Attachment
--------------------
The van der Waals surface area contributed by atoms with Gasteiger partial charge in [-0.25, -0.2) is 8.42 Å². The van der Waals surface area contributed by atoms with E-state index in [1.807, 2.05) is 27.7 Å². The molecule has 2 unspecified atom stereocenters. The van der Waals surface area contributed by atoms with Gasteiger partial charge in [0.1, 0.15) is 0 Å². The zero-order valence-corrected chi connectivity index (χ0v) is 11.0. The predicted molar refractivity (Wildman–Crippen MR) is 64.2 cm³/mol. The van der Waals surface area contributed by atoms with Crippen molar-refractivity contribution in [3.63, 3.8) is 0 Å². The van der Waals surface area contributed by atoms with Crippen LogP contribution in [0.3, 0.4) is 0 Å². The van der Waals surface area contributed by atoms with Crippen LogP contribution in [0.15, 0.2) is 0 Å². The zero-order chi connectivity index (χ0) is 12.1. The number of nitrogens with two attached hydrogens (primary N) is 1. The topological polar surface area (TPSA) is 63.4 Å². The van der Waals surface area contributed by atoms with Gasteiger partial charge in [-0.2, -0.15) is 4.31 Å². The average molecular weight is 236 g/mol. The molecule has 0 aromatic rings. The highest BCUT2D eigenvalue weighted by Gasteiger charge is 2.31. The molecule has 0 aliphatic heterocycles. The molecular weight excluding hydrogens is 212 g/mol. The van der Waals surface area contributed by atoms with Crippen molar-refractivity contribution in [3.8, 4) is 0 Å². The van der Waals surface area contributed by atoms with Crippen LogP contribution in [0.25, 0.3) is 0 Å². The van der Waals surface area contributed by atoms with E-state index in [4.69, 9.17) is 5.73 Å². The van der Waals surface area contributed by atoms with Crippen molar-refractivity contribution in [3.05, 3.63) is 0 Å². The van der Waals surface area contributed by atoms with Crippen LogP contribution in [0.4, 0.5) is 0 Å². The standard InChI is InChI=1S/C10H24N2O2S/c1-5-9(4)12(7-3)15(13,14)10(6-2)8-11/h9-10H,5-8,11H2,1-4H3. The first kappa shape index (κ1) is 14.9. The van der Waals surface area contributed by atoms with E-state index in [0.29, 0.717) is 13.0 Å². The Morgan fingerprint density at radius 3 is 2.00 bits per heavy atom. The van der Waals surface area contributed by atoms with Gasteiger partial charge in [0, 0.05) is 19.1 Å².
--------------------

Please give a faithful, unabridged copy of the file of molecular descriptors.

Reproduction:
The van der Waals surface area contributed by atoms with Gasteiger partial charge in [-0.25, -0.2) is 8.42 Å². The van der Waals surface area contributed by atoms with E-state index in [1.807, 2.05) is 27.7 Å². The molecule has 2 unspecified atom stereocenters. The van der Waals surface area contributed by atoms with Gasteiger partial charge in [0.1, 0.15) is 0 Å². The zero-order valence-corrected chi connectivity index (χ0v) is 11.0. The predicted molar refractivity (Wildman–Crippen MR) is 64.2 cm³/mol. The van der Waals surface area contributed by atoms with Crippen molar-refractivity contribution in [3.63, 3.8) is 0 Å². The van der Waals surface area contributed by atoms with Crippen LogP contribution in [0.3, 0.4) is 0 Å². The van der Waals surface area contributed by atoms with Crippen LogP contribution in [0.15, 0.2) is 0 Å². The zero-order chi connectivity index (χ0) is 12.1. The number of nitrogens with two attached hydrogens (primary N) is 1. The topological polar surface area (TPSA) is 63.4 Å². The van der Waals surface area contributed by atoms with Gasteiger partial charge in [-0.2, -0.15) is 4.31 Å². The average molecular weight is 236 g/mol. The molecule has 0 aromatic rings. The highest BCUT2D eigenvalue weighted by Gasteiger charge is 2.31. The molecule has 0 aliphatic heterocycles. The molecular weight excluding hydrogens is 212 g/mol. The van der Waals surface area contributed by atoms with Crippen molar-refractivity contribution in [3.8, 4) is 0 Å². The van der Waals surface area contributed by atoms with Crippen LogP contribution in [0.25, 0.3) is 0 Å². The van der Waals surface area contributed by atoms with E-state index in [4.69, 9.17) is 5.73 Å². The van der Waals surface area contributed by atoms with Crippen molar-refractivity contribution in [3.05, 3.63) is 0 Å². The van der Waals surface area contributed by atoms with Crippen LogP contribution in [0.4, 0.5) is 0 Å². The standard InChI is InChI=1S/C10H24N2O2S/c1-5-9(4)12(7-3)15(13,14)10(6-2)8-11/h9-10H,5-8,11H2,1-4H3. The first kappa shape index (κ1) is 14.9. The van der Waals surface area contributed by atoms with E-state index in [0.29, 0.717) is 13.0 Å². The Morgan fingerprint density at radius 3 is 2.00 bits per heavy atom. The van der Waals surface area contributed by atoms with Gasteiger partial charge in [0, 0.05) is 19.1 Å².